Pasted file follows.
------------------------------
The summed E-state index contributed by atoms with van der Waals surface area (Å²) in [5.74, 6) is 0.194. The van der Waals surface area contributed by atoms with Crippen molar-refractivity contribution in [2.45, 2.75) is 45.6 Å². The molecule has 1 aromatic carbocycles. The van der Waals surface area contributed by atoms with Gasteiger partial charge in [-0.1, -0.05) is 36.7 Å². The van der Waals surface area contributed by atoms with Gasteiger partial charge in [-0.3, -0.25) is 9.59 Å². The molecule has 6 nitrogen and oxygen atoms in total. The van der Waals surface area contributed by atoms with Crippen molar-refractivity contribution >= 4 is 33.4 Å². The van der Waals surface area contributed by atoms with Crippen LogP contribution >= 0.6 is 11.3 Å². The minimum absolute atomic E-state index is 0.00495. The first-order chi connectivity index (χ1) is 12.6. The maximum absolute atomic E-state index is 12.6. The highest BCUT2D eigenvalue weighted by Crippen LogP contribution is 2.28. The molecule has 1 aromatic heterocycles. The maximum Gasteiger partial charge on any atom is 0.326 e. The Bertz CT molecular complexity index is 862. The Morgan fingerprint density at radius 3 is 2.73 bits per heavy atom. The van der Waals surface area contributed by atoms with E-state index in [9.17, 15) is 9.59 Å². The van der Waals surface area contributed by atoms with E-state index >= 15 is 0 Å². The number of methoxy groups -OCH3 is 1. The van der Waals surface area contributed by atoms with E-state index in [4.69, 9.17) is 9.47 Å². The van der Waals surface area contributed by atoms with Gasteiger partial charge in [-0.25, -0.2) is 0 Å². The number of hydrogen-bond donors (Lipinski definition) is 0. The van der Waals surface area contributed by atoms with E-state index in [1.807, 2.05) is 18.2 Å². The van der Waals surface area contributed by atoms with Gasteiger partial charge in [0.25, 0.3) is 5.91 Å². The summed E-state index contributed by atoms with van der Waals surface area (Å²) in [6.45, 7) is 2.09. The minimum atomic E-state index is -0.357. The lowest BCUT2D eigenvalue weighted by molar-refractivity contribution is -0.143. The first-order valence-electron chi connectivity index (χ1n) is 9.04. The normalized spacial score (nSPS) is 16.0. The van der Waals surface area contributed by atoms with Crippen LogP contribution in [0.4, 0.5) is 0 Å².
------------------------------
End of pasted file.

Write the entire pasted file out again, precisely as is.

The summed E-state index contributed by atoms with van der Waals surface area (Å²) in [5.74, 6) is 0.194. The van der Waals surface area contributed by atoms with Crippen molar-refractivity contribution in [2.45, 2.75) is 45.6 Å². The molecule has 1 aromatic carbocycles. The van der Waals surface area contributed by atoms with Gasteiger partial charge in [-0.1, -0.05) is 36.7 Å². The van der Waals surface area contributed by atoms with Gasteiger partial charge in [-0.3, -0.25) is 9.59 Å². The molecule has 6 nitrogen and oxygen atoms in total. The van der Waals surface area contributed by atoms with Crippen molar-refractivity contribution >= 4 is 33.4 Å². The van der Waals surface area contributed by atoms with Crippen LogP contribution >= 0.6 is 11.3 Å². The minimum absolute atomic E-state index is 0.00495. The first-order chi connectivity index (χ1) is 12.6. The maximum absolute atomic E-state index is 12.6. The highest BCUT2D eigenvalue weighted by Crippen LogP contribution is 2.28. The molecule has 1 aromatic heterocycles. The maximum Gasteiger partial charge on any atom is 0.326 e. The Bertz CT molecular complexity index is 862. The Morgan fingerprint density at radius 3 is 2.73 bits per heavy atom. The van der Waals surface area contributed by atoms with E-state index in [9.17, 15) is 9.59 Å². The van der Waals surface area contributed by atoms with E-state index >= 15 is 0 Å². The number of methoxy groups -OCH3 is 1. The van der Waals surface area contributed by atoms with E-state index in [4.69, 9.17) is 9.47 Å². The van der Waals surface area contributed by atoms with Gasteiger partial charge in [-0.25, -0.2) is 0 Å². The number of hydrogen-bond donors (Lipinski definition) is 0. The van der Waals surface area contributed by atoms with E-state index in [1.807, 2.05) is 18.2 Å². The van der Waals surface area contributed by atoms with Gasteiger partial charge in [0.25, 0.3) is 5.91 Å². The summed E-state index contributed by atoms with van der Waals surface area (Å²) in [6.45, 7) is 2.09. The minimum atomic E-state index is -0.357. The lowest BCUT2D eigenvalue weighted by molar-refractivity contribution is -0.143. The first-order valence-electron chi connectivity index (χ1n) is 9.04. The normalized spacial score (nSPS) is 16.0. The van der Waals surface area contributed by atoms with Crippen LogP contribution in [0.4, 0.5) is 0 Å².